Lady Bracknell: Are your parents living?
Jack Worthing: I have lost both my parents.
Lady Bracknell: To lose one parent, Mr. Worthing, may be regarded as a misfortune; to lose both looks like carelessness.
Algernon Moncrieff: I really don't see anything romantic in proposing. It's very romantic to be in love but there's nothing romantic about a definite proposal. Why, one might be accepted. One usually is I believe. Then the whole excitement is over. The very essence of romance is uncertainty.
Lady Bracknell: Do you smoke?
Jack Worthing: Well yes, I must admit I smoke.
Lady Bracknell: I'm glad to hear it. A man should have an occupation of some kind.
Lady Bracknell: Thirty-five is an attractive age. London is full of women of the highest birth who have, of their own free choice, remained thirty-five for years.
Canon Chasuble: Charity dear Miss Prism, charity! None of us are perfect. I myself am peculiarly susceptible to draughts.
Jack Worthing: Algy, you don't suppose that Gwendolyn will become like her mother - in about one hundred and fifty years, do you?
Algernon Moncrieff: All women become like their mothers. That is their tragedy. No man does. That's his.
Jack Worthing: You are quite perfect Miss Fairfax.
Gwendolyn Fairfax: Oh I hope I am not that. It would leave no room for developments, and I intend to develop in many directions.
Cecily Cardew: When I see a spade I call it a spade.
Gwendolyn Fairfax: I am glad to say that I have never seen a spade.
Miss Prism: The good ended happily, and the bad unhappily. That is what fiction means.
Gwendolyn Fairfax: I never travel without my diary. One should always have something sensational to read on a train.
Lady Bracknell: To speak frankly, I am not in favour of long engagements. They give people an opportunity of finding out each other's characters before marriage. Which I think is never advisable
Lady Bracknell: Ignorance is like a delicate exotic fruit; touch it and the bloom is gone. The whole theory of modern education is radically unsound. Fortunately, in England at any rate, education produces no effect whatsoever.
Jack Worthing: Gwendolen, it is a terrible thing for a man to find out suddenly that all his life he has been speaking nothing but the truth. Can you forgive me?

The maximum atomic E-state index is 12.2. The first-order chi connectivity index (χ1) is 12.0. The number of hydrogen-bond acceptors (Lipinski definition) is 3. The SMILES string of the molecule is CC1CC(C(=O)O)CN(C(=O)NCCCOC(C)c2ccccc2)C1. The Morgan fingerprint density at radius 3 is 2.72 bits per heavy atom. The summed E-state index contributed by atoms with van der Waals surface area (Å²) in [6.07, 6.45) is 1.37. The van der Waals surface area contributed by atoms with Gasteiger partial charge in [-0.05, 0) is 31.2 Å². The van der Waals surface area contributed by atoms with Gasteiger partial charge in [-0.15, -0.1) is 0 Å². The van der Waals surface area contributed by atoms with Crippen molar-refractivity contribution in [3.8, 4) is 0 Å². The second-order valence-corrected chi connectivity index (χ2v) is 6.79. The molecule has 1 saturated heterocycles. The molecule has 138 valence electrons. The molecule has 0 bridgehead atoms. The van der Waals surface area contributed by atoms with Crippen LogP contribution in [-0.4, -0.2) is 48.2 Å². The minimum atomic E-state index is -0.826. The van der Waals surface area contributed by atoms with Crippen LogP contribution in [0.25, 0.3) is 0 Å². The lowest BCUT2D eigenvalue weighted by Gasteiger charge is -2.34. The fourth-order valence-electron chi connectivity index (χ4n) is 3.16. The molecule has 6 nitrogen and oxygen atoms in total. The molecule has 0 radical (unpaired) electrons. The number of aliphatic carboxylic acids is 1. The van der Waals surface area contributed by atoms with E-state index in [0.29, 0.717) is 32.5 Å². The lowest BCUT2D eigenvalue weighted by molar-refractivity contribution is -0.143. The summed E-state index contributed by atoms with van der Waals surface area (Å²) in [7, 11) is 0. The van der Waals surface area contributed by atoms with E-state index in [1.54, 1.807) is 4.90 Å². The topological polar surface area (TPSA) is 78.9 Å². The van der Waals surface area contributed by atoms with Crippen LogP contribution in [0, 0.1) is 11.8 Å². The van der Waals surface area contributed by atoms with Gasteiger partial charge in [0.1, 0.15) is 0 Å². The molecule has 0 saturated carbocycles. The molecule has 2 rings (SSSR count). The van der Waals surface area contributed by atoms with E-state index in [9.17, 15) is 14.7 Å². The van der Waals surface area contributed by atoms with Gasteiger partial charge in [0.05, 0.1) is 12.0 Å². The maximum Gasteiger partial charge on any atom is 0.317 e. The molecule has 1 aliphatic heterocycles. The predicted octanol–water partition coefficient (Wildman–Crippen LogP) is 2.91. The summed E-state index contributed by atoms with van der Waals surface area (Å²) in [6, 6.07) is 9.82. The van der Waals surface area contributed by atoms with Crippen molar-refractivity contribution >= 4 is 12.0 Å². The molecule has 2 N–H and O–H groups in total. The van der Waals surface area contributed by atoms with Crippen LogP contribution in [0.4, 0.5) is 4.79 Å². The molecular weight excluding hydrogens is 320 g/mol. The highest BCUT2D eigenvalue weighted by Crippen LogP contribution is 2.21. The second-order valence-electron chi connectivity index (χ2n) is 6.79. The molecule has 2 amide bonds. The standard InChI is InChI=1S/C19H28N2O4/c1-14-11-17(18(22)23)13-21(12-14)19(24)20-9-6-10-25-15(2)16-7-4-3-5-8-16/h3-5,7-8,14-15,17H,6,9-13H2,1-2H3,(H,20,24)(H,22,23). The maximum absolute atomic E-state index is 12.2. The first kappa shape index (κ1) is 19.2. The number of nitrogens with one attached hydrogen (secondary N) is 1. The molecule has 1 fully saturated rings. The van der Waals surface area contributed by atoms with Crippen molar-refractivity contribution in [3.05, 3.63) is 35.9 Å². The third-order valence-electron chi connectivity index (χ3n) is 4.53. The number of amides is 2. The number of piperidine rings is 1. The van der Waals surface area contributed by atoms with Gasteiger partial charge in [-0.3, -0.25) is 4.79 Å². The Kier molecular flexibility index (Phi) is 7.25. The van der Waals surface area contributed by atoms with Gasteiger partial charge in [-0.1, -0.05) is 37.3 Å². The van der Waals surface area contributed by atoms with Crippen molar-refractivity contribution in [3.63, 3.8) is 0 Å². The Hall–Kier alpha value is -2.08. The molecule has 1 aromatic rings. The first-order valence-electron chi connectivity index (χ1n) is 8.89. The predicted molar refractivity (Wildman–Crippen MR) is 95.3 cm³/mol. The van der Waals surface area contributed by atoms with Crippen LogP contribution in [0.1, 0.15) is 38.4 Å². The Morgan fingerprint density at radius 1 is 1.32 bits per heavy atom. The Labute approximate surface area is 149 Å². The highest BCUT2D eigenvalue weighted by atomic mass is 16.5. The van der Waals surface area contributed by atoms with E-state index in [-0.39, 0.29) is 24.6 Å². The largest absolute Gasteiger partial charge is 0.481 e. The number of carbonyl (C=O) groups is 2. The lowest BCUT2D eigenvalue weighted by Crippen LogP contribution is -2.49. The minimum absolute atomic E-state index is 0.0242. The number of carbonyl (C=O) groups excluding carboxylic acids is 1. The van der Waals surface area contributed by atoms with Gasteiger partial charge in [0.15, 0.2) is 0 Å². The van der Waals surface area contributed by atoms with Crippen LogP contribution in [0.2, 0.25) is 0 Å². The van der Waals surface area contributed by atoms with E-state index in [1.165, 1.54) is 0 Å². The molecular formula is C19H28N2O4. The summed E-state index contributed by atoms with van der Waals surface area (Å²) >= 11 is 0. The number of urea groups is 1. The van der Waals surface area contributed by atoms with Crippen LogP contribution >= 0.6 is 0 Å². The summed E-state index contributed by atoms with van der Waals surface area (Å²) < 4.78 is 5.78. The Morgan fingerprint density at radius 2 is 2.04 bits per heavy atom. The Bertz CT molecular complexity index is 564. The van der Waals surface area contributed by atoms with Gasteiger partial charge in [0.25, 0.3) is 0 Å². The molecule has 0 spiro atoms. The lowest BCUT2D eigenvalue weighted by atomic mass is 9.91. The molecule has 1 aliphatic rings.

Jack Worthing: I am sick to death of cleverness. Everybody is clever nowadays. You can't go anywhere without meeting clever people. The thing has become an absolute public nuisance. I wish to goodness we still had a few fools left.
Algernon Moncreiff: We have.
Jack Worthing: I should extremely like to meet them. What do they talk about?
Algernon Moncreiff: The fools? Oh, about the clever people, of course.
Jack Worthing: What fools!
Algernon Moncrieff: Oh! I am not really wicked at all, cousin Cecily. You mustn't think that I am wicked.
Cecily Cardew: If you are not, then you have certainly have been deceiving us all in a very inexcusable manner. I hope you have not been leading a double life, pretending to be wicked and being really good all the time. That would be hypocrisy.
Lady Bracknell: I would strongly advise you, Mr. Worthing, to try and acquire some relations as soon as possible, and to make a definite effort to produce at any rate one parent, of either sex, before the season is quite over.
Jack Worthing: Well, I don't see how I could possibly manage to do that, Lady Bracknell. I can produce the hand-bag at any moment. It is in my dressing-room at home. I really think that should satisfy you, Lady Bracknell.
Lady Bracknell: Me, sir! What has it to do with me? You can hardly imagine that I and Lord Bracknell would dream of allowing our only daughter - a girl brought up with the utmost care - to marry into a cloak-room, and form an alliance with a parcel? Good morning, Mr. Worthing!
Gwendolyn Fairfax: There comes a time when speaking one's mind ceases to be a moral duty, it becomes a pleasure.